Heart failure treatment options faq b100-0812-final

A: Heart failure is a widespread condition that develops when the heart muscle weakens and is unable to pump sufficient amounts of blood throughout the body. Heart failure is a chronic condition that worsens over time and is typical y caused by persistent high blood pressure, heart attack, valve disease and other forms of heart disease or birth defects. Left untreated, the lack of adequate blood flow causes the organs to progressively fail, resulting in numerous medical complications that erode a person’s quality of life and often leads to death. Heart failure can involve both sides of the heart or be localized to the left or right side. The left ventricle, which supplies oxygenated blood to the body, accounts for approximately 80 percent of all heart failure cases. A: According to the American Heart Association (AHA) and the Heart Failure Society of American (HFSA), more than five mil ion Americans are living with heart failure, and 670,000 new cases are diagnosed each year. In the United States, the number of deaths from this condition has more than doubled since 1979, averaging 250,000 annual y. 3. Q: What are the different stages of heart failure? A: The New York Heart Association (NYHA) created a classification system to help physicians determine the best course of therapy for their patients. This system compares symptoms to daily activities and the patient’s quality of life. No limitation of physical activity. Ordinary physical activity does not cause undue fatigue, palpitation or dyspnea (shortness of breath). Slight limitation of physical activity. Comfortable at rest, but ordinary physical activity results in fatigue, palpitation or dyspnea. Thoratec Press Kit: Heart Failure and Treatment Options: FAQ – Page 2 of 4 Marked limitation of physical activity. Comfortable at rest, but less than ordinary activity causes fatigue, palpitation or dyspnea. Unable to carry out any physical activity without discomfort. Symptoms of cardiac insufficiency at rest. If any physical activity is undertaken, discomfort is increased. A: Symptoms of advanced-stage heart failure are general y managed with the use of medications, including diuretics, angiotensin converting enzyme (ACE) inhibitors, beta-blockers and digoxin combined with strict diet and exercise programs. For many, a heart transplant is necessary for survival, but advanced-stage heart failure sufferers are frequently ineligible for transplant because of age or other extenuating health reasons. Between 2,000 and 2,500 Americans receive a heart transplant each year, while another 25,000-50,000 Americans die waiting for a donor heart to become available. Recent guidelines from the American College of Cardiology (ACC) and the AHA recommend that physicians consider ventricular assist devices (VADs) as a treatment option for advanced-stage patients and those with refractory heart failure who might be eligible for specialized advanced treatment, including transplantation. A: Ventricular Assist Devices are mechanical pumps that are implanted alongside a patient’s own heart and designed to assist the heart's pumping function to restore hemodynamic function, or the flow of oxygenated blood throughout the body. 6. Q: What is the HeartMate II® Left Ventricular Assist System (LVAS)? A: The HeartMate II LVAS is a miniaturized heart assist device designed to supplement or take over the pumping function of the heart. The HeartMate II LVAS has one moving part, a continuously spinning rotor that helps circulate up to 10 liters of blood per minute, the ful output of a healthy heart. The HeartMate II is designed to provide long-term cardiac support for patients who have advanced-stage heart failure. 7. Q: Which patients might be helped by this device? A: The HeartMate II LVAS is FDA-approved for Bridge-to-Transplantation (BTT) and Destination Therapy (DT). A BTT indication al ows the HeartMate II to be used for temporary support to restore adequate hemodynamics while a patient is waiting for heart transplant. A DT indication al ows the HeartMate II to be used for long-term or permanent support for advanced-stage heart failure patients who are not eligible for heart transplantation. 8. Q: How does the HeartMate II differ from other heart assist pumps? A: The HeartMate II LVAS provides blood flow to the body through the circulatory system on a continuous basis with only one moving part. The HeartMate II is designed to have a much longer functional life than the previous generation of devices and to operate more Thoratec Press Kit: Heart Failure and Treatment Options: FAQ – Page 3 of 4 simply and quietly. It is also smal er and designed to be easier to implant than the previous generation of devices. 9. Q: What is the HeartMate II Pivotal Clinical Trial? A: The Thoratec® HeartMate II Left Ventricular Assist System (LVAS) pivotal clinical trial incorporates a number of unique elements, including the use of the device for both Bridge-to-Transplantation (BTT) and Destination Therapy (DT). This was the first time the FDA approved a clinical trial with both indications in one protocol. BTT Study - The BTT pivotal clinical trial was a non-randomized trial in which al subjects received the HeartMate II LVAS and was compared to an objective performance criterion (OPC). Study enrol ment ended with FDA approval in April 2008. The BTT Pivotal Clinical Trial results were published in the Journal of the American College of Cardiology by HeartMate II investigators Francis D. Pagani, MD, PhD, Leslie W. Mil er, MD, Stuart Russel , MC, et al. DT Study - The DT pivotal clinical trial was a prospective, randomized evaluation of the HeartMate II LVAS. Patients were randomly assigned to treatment with the HeartMate® XVE LVAS (control group) or to treatment with the HeartMate II LVAS. The DT arm of the study initial y involved 200 patients in its primary cohort at 38 sites, randomizing the HeartMate II LVAS to the HeartMate XVE LVAS on a 2-1 basis, respectively. The objective of the DT arm of the trial was to determine the safety and efficacy of the HeartMate II LVAS as DT in advanced heart failure patients who did not qualify for cardiac transplantation. The DT arm of the Pivotal Clinical trial was published in the New England Journal of Medicine by HeartMate II investigators Mark S. Slaughter, MD, Joseph G. Rogers, MD, Carmelo A. Milano, MD, et al. 10. Q: How many patients were enrol ed in the trial? A: Enrol ment in the DT arm of the trial reached 939 patients. In total, 1,429 patients were enrol ed in the pivotal trial, by far the largest VAD study ever conducted. FDA Approval of HeartMate II for Destination Therapy was announced on January 20, 2010. 11. Q: What criteria did patients need to meet in order to be considered for trial enrol ment? A: Enrollment for BTT was limited to advanced-stage heart failure patients who were on the heart transplant list and who met certain criteria. The DT arm included patients who were not candidates for heart transplantation due to age or other health conditions. Most candidates were classified as NYHA Class IV. The criteria of the trial allowed the DT arm to enrol some late-stage NYHA Class IIIB heart failure patients. 12. Q: Does insurance reimburse the HeartMate II for Bridge to Transplantation and Destination Therapy? A: The majority of private payors cover LVAD procedures when performed according to the FDA-approved indications. Multiple private payers, including Blue Cross plans, Aetna, Cigna, Humana, Optum Health Group, have published positive coverage decisions related to Thoratec products. The Centers for Medicare & Medicaid Services (“CMS”) covers any procedures using Thoratec VADs for FDA-approved indications, including reimbursement for the use of the Left Ventricular Assist System for Destination Therapy at Thoratec Press Kit: Heart Failure and Treatment Options: FAQ – Page 4 of 4 13. Q: Where can I find clinical information about VADs? A: Clinical information on Thoratec’s ventricular assist devices is available in the “VAD Trials and Outcomes” section at www.thoratec.com. 14. Q: Which centers currently offer HeartMate II? A: There are more than 300 medical centers implanting HeartMate II worldwide. For a list of centers, visit http://www.thoratec.com/careers/find-a-center.aspx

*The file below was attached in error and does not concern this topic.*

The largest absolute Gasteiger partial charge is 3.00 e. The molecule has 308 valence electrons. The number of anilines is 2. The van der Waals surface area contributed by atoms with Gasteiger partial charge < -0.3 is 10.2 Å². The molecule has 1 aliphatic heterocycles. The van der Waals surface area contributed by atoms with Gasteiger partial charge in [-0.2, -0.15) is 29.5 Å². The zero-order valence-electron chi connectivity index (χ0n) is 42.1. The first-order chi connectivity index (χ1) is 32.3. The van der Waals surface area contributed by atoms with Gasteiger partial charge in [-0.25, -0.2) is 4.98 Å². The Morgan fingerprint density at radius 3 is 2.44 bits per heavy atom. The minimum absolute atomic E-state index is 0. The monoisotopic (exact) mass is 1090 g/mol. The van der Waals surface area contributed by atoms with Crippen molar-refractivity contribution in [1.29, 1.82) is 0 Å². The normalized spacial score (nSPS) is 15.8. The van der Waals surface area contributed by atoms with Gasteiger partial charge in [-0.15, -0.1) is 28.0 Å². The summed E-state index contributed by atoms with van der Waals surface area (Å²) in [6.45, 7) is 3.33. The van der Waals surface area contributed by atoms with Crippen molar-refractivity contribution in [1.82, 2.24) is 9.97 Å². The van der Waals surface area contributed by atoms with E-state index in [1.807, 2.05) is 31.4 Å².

Source: http://www.ventracor.com.au/downloads/heart-failure-treatment-options-faq-b100-0812-final.pdf

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published as: CLAUS Report number 5, Saarland University, February 1991 A Bottom-Up Algorithm for Parsing and Generation Abstract We present a bottom-up algorithm for parsing and generation. The algorithm is a bottom-up chart parser, whose lexical lookup phase has been modified for generation. An analysis of the algorithm offers interesting insights into the relationship between par